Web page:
Sailing on Against All Obstacles: Lessons from a Historical Figure

“Only a weakling gives up when he’s becalmed! A strong man sails by ash breeze.”

Admittedly a funny-sounding inspirational quote. What on earth is “sailing by ash breeze?”

I wondered this when I first read the line in Carry on Mr. Bowditch— the true story of Nathaniel Bowditch, one of the lesser-known-but-crucial figures during the early 1800s. The novel by Jean Latham traces the childhood and young adulthood of the man who single-handedly developed the advanced form of navigation that laid the foundation for maritime practicum worldwide.

Oh yeah—and he never went to college.

But he did receive an honorary M.A. from Harvard after publishing his revolutionary The American Practical Navigator, which forever changed the way seafarers charted their courses. The book itself contains an overview of the relevant astronomy, oceanography, and calculations that Bowditch learned from reading scholarly works in languages he literally taught himself to read.

Oh, and did I mention? He never went to college.

That was obstacle number 1.

The other major hurdles to his success, and frankly, survival, were the one-by-one deaths of almost half his family and his first wife.

I remember thinking when I picked up the book, “Oh, this is going to be a fun little book about a historical figure.” After all, it was written primarily for a younger audience, so it couldn’t have that much sobering content… could it?

Although recorded in the most matter-of-fact way, the loss of each loved one in the story began to feel like a punch in the gut as I became more invested in Nat’s character. And yet what’s incredible is that none of this stopped him. How is that possible?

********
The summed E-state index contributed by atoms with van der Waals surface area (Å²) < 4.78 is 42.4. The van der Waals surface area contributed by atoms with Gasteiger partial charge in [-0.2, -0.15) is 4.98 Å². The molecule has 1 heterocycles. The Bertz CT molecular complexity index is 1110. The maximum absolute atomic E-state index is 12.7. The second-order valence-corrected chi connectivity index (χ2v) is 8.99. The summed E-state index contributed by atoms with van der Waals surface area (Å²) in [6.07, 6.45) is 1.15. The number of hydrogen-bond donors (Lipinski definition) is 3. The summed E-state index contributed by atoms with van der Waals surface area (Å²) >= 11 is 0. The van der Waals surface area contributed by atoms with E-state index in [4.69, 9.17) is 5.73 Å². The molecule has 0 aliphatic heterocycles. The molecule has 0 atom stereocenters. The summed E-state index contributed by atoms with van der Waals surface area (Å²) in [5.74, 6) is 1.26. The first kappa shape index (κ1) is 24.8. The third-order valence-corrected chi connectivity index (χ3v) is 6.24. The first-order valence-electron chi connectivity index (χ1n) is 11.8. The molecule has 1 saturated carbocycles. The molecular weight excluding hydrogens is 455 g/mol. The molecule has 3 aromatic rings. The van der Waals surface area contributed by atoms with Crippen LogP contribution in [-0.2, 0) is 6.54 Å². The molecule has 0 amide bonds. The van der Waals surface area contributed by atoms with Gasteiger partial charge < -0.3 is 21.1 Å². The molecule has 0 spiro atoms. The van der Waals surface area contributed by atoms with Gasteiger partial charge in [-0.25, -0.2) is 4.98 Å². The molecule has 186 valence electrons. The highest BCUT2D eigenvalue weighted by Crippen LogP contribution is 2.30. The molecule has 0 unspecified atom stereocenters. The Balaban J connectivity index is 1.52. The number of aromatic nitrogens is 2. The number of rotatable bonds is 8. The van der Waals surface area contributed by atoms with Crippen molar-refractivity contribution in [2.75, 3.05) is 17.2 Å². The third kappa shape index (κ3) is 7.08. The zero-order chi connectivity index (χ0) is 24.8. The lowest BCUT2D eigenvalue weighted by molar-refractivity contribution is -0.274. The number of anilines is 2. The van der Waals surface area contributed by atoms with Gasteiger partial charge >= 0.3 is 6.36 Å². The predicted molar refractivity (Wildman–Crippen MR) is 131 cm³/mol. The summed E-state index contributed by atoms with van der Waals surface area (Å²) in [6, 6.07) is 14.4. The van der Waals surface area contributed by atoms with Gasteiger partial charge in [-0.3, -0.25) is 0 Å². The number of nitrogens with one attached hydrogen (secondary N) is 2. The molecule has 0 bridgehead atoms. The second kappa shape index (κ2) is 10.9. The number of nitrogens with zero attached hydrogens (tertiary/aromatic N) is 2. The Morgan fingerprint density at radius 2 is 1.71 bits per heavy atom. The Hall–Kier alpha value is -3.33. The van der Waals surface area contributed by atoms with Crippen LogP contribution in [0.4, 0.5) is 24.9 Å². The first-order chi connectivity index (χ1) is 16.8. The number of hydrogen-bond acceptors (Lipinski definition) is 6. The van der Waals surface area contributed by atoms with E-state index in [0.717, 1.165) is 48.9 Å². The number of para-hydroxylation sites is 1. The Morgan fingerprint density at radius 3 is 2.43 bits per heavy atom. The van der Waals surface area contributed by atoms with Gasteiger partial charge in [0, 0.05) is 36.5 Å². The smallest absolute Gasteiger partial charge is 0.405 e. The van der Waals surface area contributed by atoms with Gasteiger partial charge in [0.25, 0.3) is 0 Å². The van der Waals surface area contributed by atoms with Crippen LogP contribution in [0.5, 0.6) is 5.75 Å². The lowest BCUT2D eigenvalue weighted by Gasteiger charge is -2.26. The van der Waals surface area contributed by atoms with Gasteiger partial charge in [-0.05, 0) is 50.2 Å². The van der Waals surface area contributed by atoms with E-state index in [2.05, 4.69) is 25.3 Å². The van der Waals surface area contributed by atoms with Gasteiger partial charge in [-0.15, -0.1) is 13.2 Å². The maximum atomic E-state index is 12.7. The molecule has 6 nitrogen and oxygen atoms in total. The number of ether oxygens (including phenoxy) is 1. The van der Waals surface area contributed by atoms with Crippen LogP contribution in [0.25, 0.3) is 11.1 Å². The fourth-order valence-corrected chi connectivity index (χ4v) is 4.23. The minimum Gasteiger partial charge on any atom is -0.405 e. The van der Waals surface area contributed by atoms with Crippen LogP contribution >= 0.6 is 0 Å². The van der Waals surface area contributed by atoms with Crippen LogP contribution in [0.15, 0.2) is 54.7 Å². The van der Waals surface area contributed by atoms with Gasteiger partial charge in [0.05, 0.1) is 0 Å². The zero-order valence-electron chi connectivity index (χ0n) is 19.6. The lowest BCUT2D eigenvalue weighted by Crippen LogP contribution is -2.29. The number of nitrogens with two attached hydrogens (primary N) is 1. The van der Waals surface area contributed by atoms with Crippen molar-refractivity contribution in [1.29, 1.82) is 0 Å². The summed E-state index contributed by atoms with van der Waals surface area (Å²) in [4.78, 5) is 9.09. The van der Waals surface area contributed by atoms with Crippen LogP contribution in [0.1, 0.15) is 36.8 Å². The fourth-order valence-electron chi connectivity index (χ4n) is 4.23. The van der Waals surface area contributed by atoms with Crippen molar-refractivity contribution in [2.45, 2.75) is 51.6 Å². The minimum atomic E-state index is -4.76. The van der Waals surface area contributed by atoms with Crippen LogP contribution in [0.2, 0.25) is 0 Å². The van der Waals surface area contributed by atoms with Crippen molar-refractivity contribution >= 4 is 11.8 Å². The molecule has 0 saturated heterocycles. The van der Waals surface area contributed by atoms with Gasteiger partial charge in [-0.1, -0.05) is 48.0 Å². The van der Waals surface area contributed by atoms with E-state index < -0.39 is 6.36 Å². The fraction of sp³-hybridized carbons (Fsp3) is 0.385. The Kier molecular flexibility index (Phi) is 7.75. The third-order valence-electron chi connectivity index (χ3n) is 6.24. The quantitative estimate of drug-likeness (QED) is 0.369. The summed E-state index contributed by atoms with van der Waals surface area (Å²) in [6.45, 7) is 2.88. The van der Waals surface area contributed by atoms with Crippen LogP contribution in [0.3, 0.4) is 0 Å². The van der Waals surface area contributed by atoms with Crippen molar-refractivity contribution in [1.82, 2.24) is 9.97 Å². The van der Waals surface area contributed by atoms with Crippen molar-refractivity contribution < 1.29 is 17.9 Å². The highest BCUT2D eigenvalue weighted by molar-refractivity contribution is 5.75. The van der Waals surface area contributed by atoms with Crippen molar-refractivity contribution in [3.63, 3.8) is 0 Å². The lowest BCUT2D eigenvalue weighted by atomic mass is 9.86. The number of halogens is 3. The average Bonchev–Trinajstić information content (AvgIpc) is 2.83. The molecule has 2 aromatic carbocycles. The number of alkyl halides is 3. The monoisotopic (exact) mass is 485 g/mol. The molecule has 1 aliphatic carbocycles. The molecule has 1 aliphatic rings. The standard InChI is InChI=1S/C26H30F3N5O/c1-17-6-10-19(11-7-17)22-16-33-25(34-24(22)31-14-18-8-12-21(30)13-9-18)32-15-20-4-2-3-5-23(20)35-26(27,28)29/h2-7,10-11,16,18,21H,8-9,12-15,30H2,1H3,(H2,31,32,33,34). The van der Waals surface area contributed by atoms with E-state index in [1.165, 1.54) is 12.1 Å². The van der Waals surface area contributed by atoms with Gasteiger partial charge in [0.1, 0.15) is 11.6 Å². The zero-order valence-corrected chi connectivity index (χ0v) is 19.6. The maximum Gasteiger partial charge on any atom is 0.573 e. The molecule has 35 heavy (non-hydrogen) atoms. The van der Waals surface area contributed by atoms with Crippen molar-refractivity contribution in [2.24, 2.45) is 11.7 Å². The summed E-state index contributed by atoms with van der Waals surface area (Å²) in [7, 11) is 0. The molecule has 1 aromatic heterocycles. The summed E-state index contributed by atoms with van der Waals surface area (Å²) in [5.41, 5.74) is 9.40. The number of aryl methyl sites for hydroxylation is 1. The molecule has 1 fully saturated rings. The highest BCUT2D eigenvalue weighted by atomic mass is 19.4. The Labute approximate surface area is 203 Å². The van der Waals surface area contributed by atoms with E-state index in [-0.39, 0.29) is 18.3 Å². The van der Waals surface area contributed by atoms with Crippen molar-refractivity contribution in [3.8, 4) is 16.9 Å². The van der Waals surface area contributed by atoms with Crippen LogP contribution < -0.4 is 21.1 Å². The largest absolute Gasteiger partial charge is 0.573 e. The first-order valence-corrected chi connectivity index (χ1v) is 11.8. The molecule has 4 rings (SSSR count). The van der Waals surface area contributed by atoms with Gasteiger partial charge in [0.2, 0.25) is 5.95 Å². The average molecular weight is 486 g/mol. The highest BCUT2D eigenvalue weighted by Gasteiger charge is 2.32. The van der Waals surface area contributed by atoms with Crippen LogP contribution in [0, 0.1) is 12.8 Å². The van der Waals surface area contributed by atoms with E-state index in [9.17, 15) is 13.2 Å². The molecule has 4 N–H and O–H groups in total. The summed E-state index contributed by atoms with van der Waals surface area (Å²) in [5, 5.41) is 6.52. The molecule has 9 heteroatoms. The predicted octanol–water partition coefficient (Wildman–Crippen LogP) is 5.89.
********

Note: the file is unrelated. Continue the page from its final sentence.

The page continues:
Latham writes a beautiful exchange between young Nat and a sailor early on, when he has just learned he must serve out an indenture instead of going to school. After a jaded old seaman tells Nat his indenture will leave him “becalmed,” his kind-hearted counterpart proceeds to explain:

“When a ship is becalmed – the wind died down – she can’t move – sometimes the sailors break out their oars. They’ll row a boat ahead of the ship and tow her….Oars are made of ash – white ash. So – when you get ahead by your own get-up-and-get – that’s when you ‘sail by ash breeze’.” (p. 48)

From this point on, Nat becomes determined to sail by ash breeze—and he does. Each setback, each family death that could have crippled him fails to becalm him and leave him stagnant. This becomes the most compelling point of the story.

It made me stop and think:

How often do we find ourselves waiting for the winds to change when we should be breaking out the oars?

Whether it’s waiting to get into a dream school, waiting for a dream career, waiting to publish a book, waiting to make new friends—whatever you’re waiting for, there comes a point when it’s time to get moving. Sure, you can’t always force these things to happen, but it helps to build momentum until the winds change—to keep going with your own “get-up-and-get” until you get the boost you’re waiting for.

And if the boost never comes?

Well, you’ve still progressed forward and are that much closer to the other shore. And putting in the sweat will make you that much stronger for the rest of the journey.

One Comment on “Sailing on Against All Obstacles: Lessons from a Historical Figure

  1. Excellent post. I need to remember this one.

    On Sat, Nov 30, 2019, 1:30 PM The Inquisitive Inkpot wrote:

    > Shiloh Carozza posted: ” “Only a weakling gives up when he’s becalmed! A > strong man sails by ash breeze.” Admittedly a funny-sounding inspirational > quote. What on earth is “sailing by ash breeze?” I wondered this when I > first read the line in Carry on Mr. Bowditch— the tru” >

    Like

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